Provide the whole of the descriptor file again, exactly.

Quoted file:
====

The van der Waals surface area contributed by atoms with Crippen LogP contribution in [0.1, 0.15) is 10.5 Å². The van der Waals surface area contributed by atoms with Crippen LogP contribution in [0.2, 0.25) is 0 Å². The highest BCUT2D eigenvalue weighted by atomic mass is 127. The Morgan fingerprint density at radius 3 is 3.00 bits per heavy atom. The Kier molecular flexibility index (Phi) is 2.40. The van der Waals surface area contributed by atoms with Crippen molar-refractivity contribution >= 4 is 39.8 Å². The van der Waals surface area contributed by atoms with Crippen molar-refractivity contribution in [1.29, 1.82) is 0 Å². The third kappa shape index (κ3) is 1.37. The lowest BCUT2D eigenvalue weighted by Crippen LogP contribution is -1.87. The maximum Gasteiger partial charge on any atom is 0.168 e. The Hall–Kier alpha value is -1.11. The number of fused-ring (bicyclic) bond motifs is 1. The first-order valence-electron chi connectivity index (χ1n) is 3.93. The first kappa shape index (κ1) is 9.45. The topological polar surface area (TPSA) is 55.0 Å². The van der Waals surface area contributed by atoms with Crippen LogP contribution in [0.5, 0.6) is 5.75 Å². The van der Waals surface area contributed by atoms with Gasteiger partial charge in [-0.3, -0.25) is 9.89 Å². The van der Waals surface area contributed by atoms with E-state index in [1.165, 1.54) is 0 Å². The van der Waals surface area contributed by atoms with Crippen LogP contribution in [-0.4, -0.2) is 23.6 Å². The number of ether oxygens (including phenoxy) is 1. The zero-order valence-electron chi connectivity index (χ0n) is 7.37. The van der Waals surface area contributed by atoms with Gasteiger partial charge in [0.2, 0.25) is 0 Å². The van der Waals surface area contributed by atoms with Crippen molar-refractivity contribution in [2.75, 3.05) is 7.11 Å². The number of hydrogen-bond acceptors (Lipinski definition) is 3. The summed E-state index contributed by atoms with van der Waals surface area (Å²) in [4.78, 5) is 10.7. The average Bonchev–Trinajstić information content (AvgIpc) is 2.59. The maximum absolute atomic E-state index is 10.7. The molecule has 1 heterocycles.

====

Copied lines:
The van der Waals surface area contributed by atoms with Crippen LogP contribution in [0.1, 0.15) is 10.5 Å². The van der Waals surface area contributed by atoms with Crippen LogP contribution in [0.2, 0.25) is 0 Å². The highest BCUT2D eigenvalue weighted by atomic mass is 127. The Morgan fingerprint density at radius 3 is 3.00 bits per heavy atom. The Kier molecular flexibility index (Phi) is 2.40. The van der Waals surface area contributed by atoms with Crippen molar-refractivity contribution >= 4 is 39.8 Å². The van der Waals surface area contributed by atoms with Crippen molar-refractivity contribution in [1.29, 1.82) is 0 Å². The third kappa shape index (κ3) is 1.37. The lowest BCUT2D eigenvalue weighted by Crippen LogP contribution is -1.87. The maximum Gasteiger partial charge on any atom is 0.168 e. The Hall–Kier alpha value is -1.11. The number of fused-ring (bicyclic) bond motifs is 1. The first-order valence-electron chi connectivity index (χ1n) is 3.93. The first kappa shape index (κ1) is 9.45. The topological polar surface area (TPSA) is 55.0 Å². The van der Waals surface area contributed by atoms with Crippen LogP contribution in [0.5, 0.6) is 5.75 Å². The van der Waals surface area contributed by atoms with Gasteiger partial charge in [-0.3, -0.25) is 9.89 Å². The van der Waals surface area contributed by atoms with E-state index in [1.165, 1.54) is 0 Å². The van der Waals surface area contributed by atoms with Crippen LogP contribution in [-0.4, -0.2) is 23.6 Å². The number of ether oxygens (including phenoxy) is 1. The zero-order valence-electron chi connectivity index (χ0n) is 7.37. The van der Waals surface area contributed by atoms with Gasteiger partial charge in [0.2, 0.25) is 0 Å². The van der Waals surface area contributed by atoms with Crippen molar-refractivity contribution in [2.75, 3.05) is 7.11 Å². The number of hydrogen-bond acceptors (Lipinski definition) is 3. The summed E-state index contributed by atoms with van der Waals surface area (Å²) in [4.78, 5) is 10.7. The average Bonchev–Trinajstić information content (AvgIpc) is 2.59. The maximum absolute atomic E-state index is 10.7. The molecule has 1 heterocycles.